Identifying Supportive Others
Review CD track 2 for more information regarding this technique.
1. List five relationships that are important to you. Next, write each name on a separate sheet of paper.
2. Write three adjectives that describe each person. As you list adjectives, recall memories that illustrate each adjective.
3. Once you have created your list, take several minutes to write answers to each of the following questions for your supportive others.
a. Which aspects of this relationship are positive for you? Which are not?
b. What is it about this person that causes you to trust him or her? Are there ways in which he or she is trustworthy, and ways he or she is not?
c. Which of your needs are met in this relationship? What needs do you meet for him or her?
d. How do you think the trauma of Tim’s suicide impacted your relationship with him or her?
How do feelings of shame, anger, guilt, or anxiety influence how you interact with her or him?
e. How would you like your relationship with this person to change? Is it possible to discuss your
concerns with him or her?
4. List three people you can call in the mornings, three you can call in the afternoons, and three you can call in the evenings if you become overwhelmed with negative feelings. Keep this list by your telephone. On the same sheet of paper, record the number of your therapist and the number for an after-hours crisis line.
The Programmed Cry
Review CD Track 5 for more information regarding this technique
1. Choose a room in the house that has special importance to you. You may want to consider choosing Stacy’s bedroom. Bring a full box of tissues, a radio or CD player, a pillow, and a picture of Stacy with you. Choose a time in the evening for your programmed cry.
2. Turn the lights in the room low, and turn on soft music. Select a station with few interruptions, or a tape or CD of sentimental music. Turn the volume as loud as is comfortable.
3. Feel the impact of the mood you have created. Allow it to touch your sadness. Think about Stacy and look at your photographs. Remember your most special times, and think about your loss. Turn your feelings loose. Say what you are feeling aloud to yourself.
4. Put two chairs back to back. Sit in one, and imagine Stacy sitting in the other. Talk directly to Stacy. Tell her what you are feeling out loud.
5. If you have a religious orientation or a concept of a divinity, you may wish to picture God or another spiritual focus sitting in the other chair. Tell God, or your chosen focus, your feelings about your loss without restraint.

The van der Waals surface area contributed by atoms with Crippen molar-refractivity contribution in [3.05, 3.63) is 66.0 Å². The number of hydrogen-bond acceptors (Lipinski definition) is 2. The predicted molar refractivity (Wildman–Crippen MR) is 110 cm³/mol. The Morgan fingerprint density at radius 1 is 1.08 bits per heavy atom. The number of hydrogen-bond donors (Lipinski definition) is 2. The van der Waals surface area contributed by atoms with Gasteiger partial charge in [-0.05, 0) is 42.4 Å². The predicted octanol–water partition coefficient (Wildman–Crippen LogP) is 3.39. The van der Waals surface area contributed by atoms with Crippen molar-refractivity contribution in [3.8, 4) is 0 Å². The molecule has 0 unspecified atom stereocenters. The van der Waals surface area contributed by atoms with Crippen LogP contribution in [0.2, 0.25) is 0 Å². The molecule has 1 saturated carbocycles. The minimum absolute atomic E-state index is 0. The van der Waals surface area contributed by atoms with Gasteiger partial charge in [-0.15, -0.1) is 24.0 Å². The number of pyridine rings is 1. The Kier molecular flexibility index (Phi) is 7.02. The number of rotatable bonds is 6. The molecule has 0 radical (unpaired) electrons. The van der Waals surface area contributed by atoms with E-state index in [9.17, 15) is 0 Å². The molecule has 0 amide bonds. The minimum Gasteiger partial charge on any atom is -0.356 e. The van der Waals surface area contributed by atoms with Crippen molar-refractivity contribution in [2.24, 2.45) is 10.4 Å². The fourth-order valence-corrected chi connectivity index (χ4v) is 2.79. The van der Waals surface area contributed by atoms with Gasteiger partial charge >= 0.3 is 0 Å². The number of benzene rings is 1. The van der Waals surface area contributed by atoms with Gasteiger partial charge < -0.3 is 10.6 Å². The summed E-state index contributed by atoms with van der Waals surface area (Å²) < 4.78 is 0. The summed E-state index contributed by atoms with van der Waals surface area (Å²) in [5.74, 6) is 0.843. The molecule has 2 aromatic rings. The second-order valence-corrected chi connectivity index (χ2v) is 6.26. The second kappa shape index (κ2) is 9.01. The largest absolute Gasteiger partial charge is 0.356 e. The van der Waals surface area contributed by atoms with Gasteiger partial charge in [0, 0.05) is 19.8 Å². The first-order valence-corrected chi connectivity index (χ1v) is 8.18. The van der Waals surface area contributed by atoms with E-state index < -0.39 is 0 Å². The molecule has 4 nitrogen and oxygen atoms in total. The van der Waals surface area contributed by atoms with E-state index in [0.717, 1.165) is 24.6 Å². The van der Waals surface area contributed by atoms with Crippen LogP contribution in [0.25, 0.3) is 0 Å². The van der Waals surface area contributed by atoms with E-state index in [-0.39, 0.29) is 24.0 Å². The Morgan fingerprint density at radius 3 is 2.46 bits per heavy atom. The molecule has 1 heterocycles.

6. Hold your pillow in your arms and cry into it. Rock back and forth. Yell if you want to. Call out your loss. Let your feelings go for as long as they want to come out. Know that you are being healed by the release of all the pain and sadness. Do not try to hide any feelings.
7. When you begin to feel better, allow that new feeling to emerge. Concentrate your attention on the positive thoughts that you are having. Say those positive thoughts out loud.
8. When you are ready, turn up the lights and turn the music down low. Change the mood of the music to something happy and bright. Put away the symbols of your cry- the tissues, pillow, and chairs.
9. Do breathing exercises; stretch your muscles. Do simple calisthenics or run in place.
10. drink a large glass or two of water. Make some herbal tea, or have some juice. Snack on something healthy like fruits or vegetables.
11. Take a warm bath or shower, read a humorous book, and then go to sleep. The next morning, journal about your experience.
The Structured Sleeping Technique
Review CD Track 7 for more information regarding this technique
Create an hour-by-hour daily calendar in order to structure your waking and sleeping time. Use the following steps:
1. Morning. List what you will do from the time you get up until the time you have lunch. Schedule your lunch at a specific hour, and eat at that time whether you feel like eating or not.
2. Afternoon. List what you will do after lunch until time for dinner. Schedule dinner at a specific time, and eat whether or not you feel like eating.
3. Evening. List the hours of the evening from dinner until bedtime. Fill in what you will do each hour of the evening. Try to follow through with each evening’s plan. Schedule relaxing activities that focus on your own needs.
4. Night time. List the time that you are waking most frequently during the night. List each half hour from your early waking time until your normal waking time. Each evening, write down what you will do in 30-minute increments from the time you wake up until your normal rising time. Give yourself tasks to do that are unpleasant. Clean your room or bathroom, fold laundry, or anything you don’t like to do. Do not snack or lie in bed staring at the ceiling.
5. If you go back to bed following your early morning waking, use relaxation breathing, visualization exercises, or progressive muscle relaxation to help you go back to sleep.